Suspiria – movie review

Dario Argento's Suspiria

Dario Argento’s 1977 masterpiece, Suspiria, has finally been restored, and the new version is a revelation. It shows subtle genius at work in the film and will do a great deal to establish this film’s place within the canon. Made just after Deep Red (which is also often argued as being Argento’s best film), Suspiria deals with witchcraft and the occult, and Argento uses an unusual and dreamy color scheme to show a world of hidden things to his audience.

All Argento films show a profound interest in seeing, and Suspiria is perhaps the best demonstration of this. The sophistication with which he handles the theme of vision helps to make the case for Argento as a major figure in world cinema. Suspiria invites us to attempt to see the unseen, and this has a basis in occultism. By using unreal color schemes and baroque framing on shots, we are brought into a dreamlike structure that feels like a fairytale. The self contained nature of Suspiria as its own dreamy world of incongruity makes the film like no other experience. The bright technicolor images haunt us, disrupt our place within the normal world, and draw us into Argento’s very different reality.

The restoration is crucial to the reception of this film, because mood and visual structure convey a large portion of the meaning of the film. Watching lesser prints with pale greyed colors over the years was unfulfilling and left only the film’s simple story intact, when much like Michelangelo Antonioni, Argento uses other specifically visual aspects of the medium to create his film with less emphasis on traditional narrative. As opposed to the profound humanism of Antonioni though, Argento gives us a very strange supernaturalism.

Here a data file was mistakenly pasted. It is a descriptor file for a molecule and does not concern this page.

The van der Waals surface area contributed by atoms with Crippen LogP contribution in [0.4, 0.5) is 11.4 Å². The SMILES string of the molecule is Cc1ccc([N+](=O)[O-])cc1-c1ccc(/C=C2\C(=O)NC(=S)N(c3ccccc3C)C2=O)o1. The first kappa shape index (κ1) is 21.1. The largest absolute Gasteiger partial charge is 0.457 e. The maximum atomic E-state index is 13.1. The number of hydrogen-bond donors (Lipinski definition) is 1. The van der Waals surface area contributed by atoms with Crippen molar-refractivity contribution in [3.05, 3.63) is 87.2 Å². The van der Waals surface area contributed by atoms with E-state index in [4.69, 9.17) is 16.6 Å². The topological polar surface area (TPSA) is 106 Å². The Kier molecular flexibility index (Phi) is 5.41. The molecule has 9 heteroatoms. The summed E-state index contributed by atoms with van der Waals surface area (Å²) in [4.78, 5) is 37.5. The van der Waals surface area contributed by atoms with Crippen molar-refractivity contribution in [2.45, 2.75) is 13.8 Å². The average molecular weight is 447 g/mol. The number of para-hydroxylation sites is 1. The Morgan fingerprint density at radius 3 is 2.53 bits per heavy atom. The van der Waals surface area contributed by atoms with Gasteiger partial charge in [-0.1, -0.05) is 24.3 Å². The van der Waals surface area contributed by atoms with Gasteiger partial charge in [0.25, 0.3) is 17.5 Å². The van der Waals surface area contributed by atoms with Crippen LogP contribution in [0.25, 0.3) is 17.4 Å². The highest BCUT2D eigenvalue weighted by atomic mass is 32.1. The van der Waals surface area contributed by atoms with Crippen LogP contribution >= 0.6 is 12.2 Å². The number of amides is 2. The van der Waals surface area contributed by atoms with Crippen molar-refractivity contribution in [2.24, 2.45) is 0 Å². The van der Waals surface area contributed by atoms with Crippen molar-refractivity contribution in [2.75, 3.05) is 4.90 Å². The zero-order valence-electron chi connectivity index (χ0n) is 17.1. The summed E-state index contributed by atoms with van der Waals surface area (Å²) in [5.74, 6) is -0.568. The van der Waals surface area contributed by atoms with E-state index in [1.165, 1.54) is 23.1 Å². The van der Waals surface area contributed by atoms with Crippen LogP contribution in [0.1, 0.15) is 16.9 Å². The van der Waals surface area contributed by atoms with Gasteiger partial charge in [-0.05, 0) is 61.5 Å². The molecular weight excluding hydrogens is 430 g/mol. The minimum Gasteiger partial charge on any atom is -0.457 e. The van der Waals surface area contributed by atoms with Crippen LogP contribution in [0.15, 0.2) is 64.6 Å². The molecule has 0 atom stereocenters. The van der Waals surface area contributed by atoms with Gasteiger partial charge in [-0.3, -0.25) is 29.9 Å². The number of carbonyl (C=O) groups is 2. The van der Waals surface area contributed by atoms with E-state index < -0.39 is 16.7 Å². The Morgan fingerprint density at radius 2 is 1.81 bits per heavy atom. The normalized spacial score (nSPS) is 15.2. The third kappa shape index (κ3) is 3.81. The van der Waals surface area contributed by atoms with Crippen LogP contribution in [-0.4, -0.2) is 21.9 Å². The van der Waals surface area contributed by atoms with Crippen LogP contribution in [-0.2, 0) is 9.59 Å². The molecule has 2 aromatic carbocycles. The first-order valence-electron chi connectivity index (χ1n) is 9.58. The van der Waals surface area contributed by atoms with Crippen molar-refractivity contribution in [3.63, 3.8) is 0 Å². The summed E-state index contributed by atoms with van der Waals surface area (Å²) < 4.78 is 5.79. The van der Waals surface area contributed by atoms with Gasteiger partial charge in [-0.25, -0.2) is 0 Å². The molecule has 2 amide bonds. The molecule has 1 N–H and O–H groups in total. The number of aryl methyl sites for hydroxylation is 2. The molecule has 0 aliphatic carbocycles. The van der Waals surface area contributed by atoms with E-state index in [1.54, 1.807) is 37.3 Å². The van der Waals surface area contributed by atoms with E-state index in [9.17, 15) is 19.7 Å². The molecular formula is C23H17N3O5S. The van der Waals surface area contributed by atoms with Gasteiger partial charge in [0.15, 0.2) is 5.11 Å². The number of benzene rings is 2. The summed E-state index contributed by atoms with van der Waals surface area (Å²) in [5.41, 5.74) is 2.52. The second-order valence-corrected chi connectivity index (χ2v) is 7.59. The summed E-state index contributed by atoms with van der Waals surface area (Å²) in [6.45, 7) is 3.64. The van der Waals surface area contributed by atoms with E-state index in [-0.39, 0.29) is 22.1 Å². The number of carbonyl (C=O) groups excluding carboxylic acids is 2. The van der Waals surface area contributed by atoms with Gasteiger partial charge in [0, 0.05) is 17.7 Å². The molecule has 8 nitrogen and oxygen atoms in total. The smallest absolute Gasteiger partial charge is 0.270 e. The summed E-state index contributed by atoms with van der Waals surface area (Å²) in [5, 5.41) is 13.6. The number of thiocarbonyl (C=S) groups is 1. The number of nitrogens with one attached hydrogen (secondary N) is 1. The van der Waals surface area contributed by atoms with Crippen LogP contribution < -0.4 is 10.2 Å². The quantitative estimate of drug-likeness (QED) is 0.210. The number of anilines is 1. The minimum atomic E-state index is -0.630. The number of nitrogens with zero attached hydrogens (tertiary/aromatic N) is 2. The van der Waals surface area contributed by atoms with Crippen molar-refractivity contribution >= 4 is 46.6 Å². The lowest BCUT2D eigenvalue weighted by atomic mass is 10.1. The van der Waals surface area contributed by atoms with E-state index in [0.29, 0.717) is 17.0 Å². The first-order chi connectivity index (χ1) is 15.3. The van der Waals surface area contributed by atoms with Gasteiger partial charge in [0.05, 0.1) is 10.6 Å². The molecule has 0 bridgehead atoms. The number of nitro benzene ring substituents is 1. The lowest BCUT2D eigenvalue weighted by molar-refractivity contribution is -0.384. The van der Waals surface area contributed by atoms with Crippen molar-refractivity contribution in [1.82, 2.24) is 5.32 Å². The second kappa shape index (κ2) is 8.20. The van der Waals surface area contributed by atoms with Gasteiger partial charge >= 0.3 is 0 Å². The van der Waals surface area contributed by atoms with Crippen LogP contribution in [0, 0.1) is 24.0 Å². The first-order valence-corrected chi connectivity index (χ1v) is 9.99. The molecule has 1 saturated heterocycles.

It is fair that Antonioni has the larger reputation given the universality of his ideas and the perfection and revolutionary nature of his work, but Argento deserves to be taken seriously for using a profound visual sense in Suspiria to take us out of the ordinary and into the occult in a way that no one else ever has. Occultism rests on an idea of unseen forces, and where most films leave that as silly creatures or jump scares, Argento turns this into a beautiful world of odd events and images which don’t make much sense on a normal level. He makes the unreal seem real for the 98 minutes of his film, and he changes the way that we see in doing so.

The story centers on a young ballerina who heads from Italy to Freiburg, Germany to attend a dance academy. Odd and unpleasant events ensue, and Jessica Harper’s portrayal of Suzy Banyon leaves us with sympathy for an innocent and decentered protagonist who we get to know mainly from being in far over her head. As the odd events continue, we discover that the school was the center of a witchcraft scandal and that the witch died. Of course, Argento shows us that the witch remains alive, but her existence turns out to be some other form from normal life entirely. Rather than explaining this, Argento relies on the use of striking unreal imagery to bring us into a dreamlike state of believing in an unseen force that is much larger than any person actually shown on film.